The loan will support the construction and commissioning of two geothermal plants in Dieng in Central Java and Patuha in West Java by GDE
The Asian Development Bank (ADB) has agreed to provide $300m loan to Indonesian state-owned company PT Geo Dipa Energi (GDE), for the development of 110MW geothermal power generation project in Java.
The lender has also agreed to manage $35m loan from the Clean Technology Fund for the project. The loan will support the construction and commissioning of two geothermal plants in Dieng in Central Java and Patuha in West Java by GDE.
When commissioned, the geothermal plant will boost the GDE’s capacity to plan and execute projects and undertake government-supported drilling, which aims to attract investment from private sector to develop new geothermal projects.
GDE president director Riki Ibrahim said: “The project, recognized as a National Strategic Project by the government, will provide environmentally friendly base-load electricity to the Java–Bali electricity grid, reducing CO2 emissions by more than 700,000 tons per year.
“The project will build critical geothermal experience in Indonesia and contribute to the government’s efforts to attract private-sector investment in the sector by reducing early-stage project development risk.”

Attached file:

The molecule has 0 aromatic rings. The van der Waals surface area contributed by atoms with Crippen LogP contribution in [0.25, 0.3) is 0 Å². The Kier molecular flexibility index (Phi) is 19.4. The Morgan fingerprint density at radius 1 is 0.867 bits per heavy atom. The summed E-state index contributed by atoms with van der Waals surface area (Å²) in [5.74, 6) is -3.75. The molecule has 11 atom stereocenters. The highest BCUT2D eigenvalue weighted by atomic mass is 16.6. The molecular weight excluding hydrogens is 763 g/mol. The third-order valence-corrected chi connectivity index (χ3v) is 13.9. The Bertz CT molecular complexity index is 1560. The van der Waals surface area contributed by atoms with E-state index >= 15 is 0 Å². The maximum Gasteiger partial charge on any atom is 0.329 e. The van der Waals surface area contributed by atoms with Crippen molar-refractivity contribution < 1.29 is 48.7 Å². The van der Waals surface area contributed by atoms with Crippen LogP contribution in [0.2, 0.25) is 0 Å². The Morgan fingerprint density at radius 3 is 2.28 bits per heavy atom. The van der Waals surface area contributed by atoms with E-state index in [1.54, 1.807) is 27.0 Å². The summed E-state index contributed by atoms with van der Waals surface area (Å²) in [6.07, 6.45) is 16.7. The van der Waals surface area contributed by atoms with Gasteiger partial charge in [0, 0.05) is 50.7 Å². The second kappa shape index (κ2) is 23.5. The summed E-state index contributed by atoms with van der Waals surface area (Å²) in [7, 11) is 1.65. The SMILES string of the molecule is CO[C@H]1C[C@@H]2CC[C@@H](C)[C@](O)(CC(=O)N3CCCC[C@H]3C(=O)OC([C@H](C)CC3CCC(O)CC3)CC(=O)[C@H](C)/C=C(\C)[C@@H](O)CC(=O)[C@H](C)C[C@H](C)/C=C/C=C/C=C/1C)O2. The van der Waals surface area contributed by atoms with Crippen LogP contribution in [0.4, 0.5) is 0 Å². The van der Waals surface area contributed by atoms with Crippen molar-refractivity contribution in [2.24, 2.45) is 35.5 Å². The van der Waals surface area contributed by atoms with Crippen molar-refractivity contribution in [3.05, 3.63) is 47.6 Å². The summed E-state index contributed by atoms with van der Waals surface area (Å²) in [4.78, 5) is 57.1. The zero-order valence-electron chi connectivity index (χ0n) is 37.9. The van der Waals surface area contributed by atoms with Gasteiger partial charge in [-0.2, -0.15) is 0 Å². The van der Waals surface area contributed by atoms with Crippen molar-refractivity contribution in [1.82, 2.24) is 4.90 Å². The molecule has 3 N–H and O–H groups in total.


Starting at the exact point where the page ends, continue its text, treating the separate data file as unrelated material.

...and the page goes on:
Indonesia has the highest geothermal potential of 29GW in the world
Indonesia is touted to have the world’s largest geothermal potential, with an estimated 29GW and also has the world’s second-largest installed geothermal capacity of 2.1GW.
Through its private sector finance operations, ADB has supported the country’s geothermal sector for projects at Muara Laboh, Rantau Dedap, and Sarulla.
Despite the support, the development of the power sector remains slow, mainly due to the costly, lengthy and high risk exploration phases.
ADB Indonesia country director Winfried Wicklein said: “ADB’s geothermal project will help Indonesia combat climate change and make its electricity system more sustainable, reliable, and efficient. It will also help businesses and consumers access affordable, reliable, and modern energy.
“Our support is aligned with Indonesia’s long-term goals for economic growth and energy, including maximizing the use of indigenous energy resources, diversifying the fuel mix, and ensuring environmental sustainability.”
Last April, ADB offered a loan of $305m to finance the Jawa-1, a 1.76GW combined-cycle gas turbine (CCGT) power plant, located in Cilamaya, Karawang, West Java.
Power generated from the plant will be supplied to PT. Perusahaan Listrik Negara (PLN), the national power utility and it is touted to help avoid 1.77 million tons of carbon dioxide emissions from entering the atmosphere.